US 3213169 A
Description (OCR text may contain errors)
Oct. 19, 1965 G. KARDAUN ETAL 3,213,169
PROCESS FOR THE MANUFACTURE OF MOULDED PRODUCTS Filed Dec. 5, 1962 United States Patent 3,213,169 PROCESS FOR THE MANUFACTURE OF MOULDED PRODUCTS Georg Kardaun, Stein, Reyer Goettsch, Geleen, and Peter M. Kierkels, Sittard, Netherlands, assignors to Stamicarhon N.V., Heerlen, Netherlmds Filed Dec. 3, 1962, Ser. No. 241,994 Claims priority, application Netherlands, Dec. 5, 1961, 272,190 2 Claims. (Cl. 264-122) The present invention relates to a process for the manufacture of moulded products, such as briquettes, in particular fuel briquettes, nuts-coal or ovoids, in which process a mixture of coal particles softening at elevated temperature or particles of a substance which, as regards the infiuence of heating rate on plasticity, shows the same properties as softening coal, and particles that do not, or hardly, soften at that elevated temperature, is heated, as a result of which the particles of the mixture that are to be softened become soft, after which the mixture is pressure moulded into a product of the shape desired.
The invention also relates to moulded products manufactured in accordance with this process. In such a process the bituminous coal softening at elevated temperature, or another plasticisable substance, or a mixture thereof, serves as binding agent for the substance that does not soften at that temperature, hereinafter called inert, which may consist for instance of coke breeze, coal fines, ore particles, limestone, sand or phosphate rock particles, or of a mixture of two or more of the substances mentioned.
The use of an additional binding agent, such as pitch, in this process has then become superfluous. In the process for the manufacture of moulded objects of this kind as described in the British patent specification 768,- 910, a mixture of inert and a substance softening at the compression temperature is obtained at the required compression temperature, by first supplying an amount of inert to a flow of hot gases, as a result of which these inert particles take up heat and the gas flow drops in temperature, and subsequently supplying an amount of the substance to be softened to the gas flow, as a result of which the temperature of the gas flow decreases further. Very rapid intimate mixing takes place between the inert and the substance to be softened; the mixture of solids is then separated from the gas flow in a cyclone in which process further heat-exchange takes place between the inert, which is at a higher temperature level, and the substance to be softened, which is at a lower temperature level. The ratio between the amounts of inert and substance to be softened and their temperatures are so selected that the temperature of the mixture separated from the gas flow by the cyclone is such that the material to be softened indeed becomes soft so that the mixture can be compressionmoulded to products of the desired shape.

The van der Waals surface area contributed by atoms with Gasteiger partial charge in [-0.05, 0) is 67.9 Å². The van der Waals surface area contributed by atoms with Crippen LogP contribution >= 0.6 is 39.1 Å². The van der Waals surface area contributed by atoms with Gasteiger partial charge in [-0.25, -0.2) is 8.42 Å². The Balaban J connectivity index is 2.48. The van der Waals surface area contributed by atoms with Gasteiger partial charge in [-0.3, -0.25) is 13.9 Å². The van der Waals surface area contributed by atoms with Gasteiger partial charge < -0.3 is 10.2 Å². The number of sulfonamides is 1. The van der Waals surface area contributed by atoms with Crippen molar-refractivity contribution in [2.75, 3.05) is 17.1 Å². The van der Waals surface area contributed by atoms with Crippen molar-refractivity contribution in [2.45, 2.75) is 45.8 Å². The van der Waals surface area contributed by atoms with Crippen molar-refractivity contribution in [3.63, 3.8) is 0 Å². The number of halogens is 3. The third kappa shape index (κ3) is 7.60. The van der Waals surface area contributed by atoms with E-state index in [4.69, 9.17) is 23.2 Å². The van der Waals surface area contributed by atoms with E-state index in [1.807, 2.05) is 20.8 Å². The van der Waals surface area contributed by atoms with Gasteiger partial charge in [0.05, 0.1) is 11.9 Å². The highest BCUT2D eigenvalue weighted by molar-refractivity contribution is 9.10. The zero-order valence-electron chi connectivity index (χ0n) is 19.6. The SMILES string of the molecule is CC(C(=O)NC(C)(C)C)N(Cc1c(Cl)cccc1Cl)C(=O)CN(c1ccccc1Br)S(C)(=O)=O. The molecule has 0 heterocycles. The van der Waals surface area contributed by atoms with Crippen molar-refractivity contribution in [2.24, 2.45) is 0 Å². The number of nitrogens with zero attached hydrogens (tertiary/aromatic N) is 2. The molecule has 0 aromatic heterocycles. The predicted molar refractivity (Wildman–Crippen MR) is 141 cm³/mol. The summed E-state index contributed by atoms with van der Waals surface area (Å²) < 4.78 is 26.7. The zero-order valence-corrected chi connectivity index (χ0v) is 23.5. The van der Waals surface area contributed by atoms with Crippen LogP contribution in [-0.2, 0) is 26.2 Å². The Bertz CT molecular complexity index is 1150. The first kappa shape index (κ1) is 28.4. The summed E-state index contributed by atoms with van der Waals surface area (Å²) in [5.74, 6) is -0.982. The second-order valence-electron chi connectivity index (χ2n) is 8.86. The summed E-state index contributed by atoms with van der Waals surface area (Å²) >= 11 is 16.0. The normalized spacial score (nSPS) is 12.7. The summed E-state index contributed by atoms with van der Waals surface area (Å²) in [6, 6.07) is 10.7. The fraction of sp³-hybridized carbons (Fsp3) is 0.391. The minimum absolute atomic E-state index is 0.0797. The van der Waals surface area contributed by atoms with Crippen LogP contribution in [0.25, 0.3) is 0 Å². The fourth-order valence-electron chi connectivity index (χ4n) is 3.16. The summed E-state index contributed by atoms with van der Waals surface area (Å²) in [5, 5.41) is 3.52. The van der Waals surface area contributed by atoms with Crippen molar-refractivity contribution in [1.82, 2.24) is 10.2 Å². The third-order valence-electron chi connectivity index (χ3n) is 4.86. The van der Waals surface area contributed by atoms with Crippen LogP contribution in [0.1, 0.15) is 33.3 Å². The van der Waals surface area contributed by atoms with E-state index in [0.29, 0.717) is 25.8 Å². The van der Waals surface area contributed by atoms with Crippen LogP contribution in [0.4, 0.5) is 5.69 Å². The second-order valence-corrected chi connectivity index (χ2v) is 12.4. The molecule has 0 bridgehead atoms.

Besides the advantage of rapid heating and effective heat-exchange between the hot gas flow and the solid particles to be heated up, this method, however, has the drawback that the mixture heated to the required temperature may become sticky in the cyclone so that if the temperature should rise too high at a given composition of the mixture the cyclone is liable to clog up. A proper course of the process can now be ensured only by accurately adjusting to each other the volume of hot gas flow, the temperature thereof, and the amounts of inert and substance to be softened which have to be supplied to this gas flow, and keeping these quantities constant within narrow limits. In consequence of this, the process is sometimes difficult to realize.